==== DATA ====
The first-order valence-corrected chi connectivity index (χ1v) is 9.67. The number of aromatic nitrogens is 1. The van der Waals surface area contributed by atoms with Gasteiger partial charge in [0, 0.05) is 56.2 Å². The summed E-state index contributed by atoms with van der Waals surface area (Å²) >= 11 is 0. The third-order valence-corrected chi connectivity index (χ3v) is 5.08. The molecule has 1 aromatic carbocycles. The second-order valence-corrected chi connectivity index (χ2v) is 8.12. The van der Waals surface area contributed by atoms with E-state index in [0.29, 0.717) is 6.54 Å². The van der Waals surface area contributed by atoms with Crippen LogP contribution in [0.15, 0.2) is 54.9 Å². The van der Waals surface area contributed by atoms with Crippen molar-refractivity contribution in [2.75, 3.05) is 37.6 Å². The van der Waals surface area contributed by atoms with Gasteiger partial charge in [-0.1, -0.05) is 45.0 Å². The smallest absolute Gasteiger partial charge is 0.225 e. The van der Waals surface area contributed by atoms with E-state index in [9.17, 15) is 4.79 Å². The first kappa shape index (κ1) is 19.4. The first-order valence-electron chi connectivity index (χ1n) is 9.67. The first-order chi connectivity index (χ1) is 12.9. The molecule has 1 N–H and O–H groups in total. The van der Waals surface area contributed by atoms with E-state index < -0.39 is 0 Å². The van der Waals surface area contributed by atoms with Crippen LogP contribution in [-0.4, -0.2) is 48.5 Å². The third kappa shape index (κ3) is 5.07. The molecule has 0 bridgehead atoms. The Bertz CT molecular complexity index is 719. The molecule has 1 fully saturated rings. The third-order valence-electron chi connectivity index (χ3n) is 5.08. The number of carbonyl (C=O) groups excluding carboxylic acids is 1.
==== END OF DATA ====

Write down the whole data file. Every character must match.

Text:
The first-order valence-corrected chi connectivity index (χ1v) is 9.67. The number of aromatic nitrogens is 1. The van der Waals surface area contributed by atoms with Gasteiger partial charge in [0, 0.05) is 56.2 Å². The summed E-state index contributed by atoms with van der Waals surface area (Å²) >= 11 is 0. The third-order valence-corrected chi connectivity index (χ3v) is 5.08. The molecule has 1 aromatic carbocycles. The second-order valence-corrected chi connectivity index (χ2v) is 8.12. The van der Waals surface area contributed by atoms with E-state index in [0.29, 0.717) is 6.54 Å². The van der Waals surface area contributed by atoms with Crippen LogP contribution in [0.15, 0.2) is 54.9 Å². The van der Waals surface area contributed by atoms with Crippen molar-refractivity contribution in [2.75, 3.05) is 37.6 Å². The van der Waals surface area contributed by atoms with Gasteiger partial charge in [-0.1, -0.05) is 45.0 Å². The smallest absolute Gasteiger partial charge is 0.225 e. The van der Waals surface area contributed by atoms with E-state index in [9.17, 15) is 4.79 Å². The first kappa shape index (κ1) is 19.4. The first-order valence-electron chi connectivity index (χ1n) is 9.67. The first-order chi connectivity index (χ1) is 12.9. The molecule has 1 N–H and O–H groups in total. The van der Waals surface area contributed by atoms with E-state index < -0.39 is 0 Å². The van der Waals surface area contributed by atoms with Crippen LogP contribution in [-0.4, -0.2) is 48.5 Å². The third kappa shape index (κ3) is 5.07. The molecule has 0 bridgehead atoms. The Bertz CT molecular complexity index is 719. The molecule has 1 fully saturated rings. The third-order valence-electron chi connectivity index (χ3n) is 5.08. The number of carbonyl (C=O) groups excluding carboxylic acids is 1.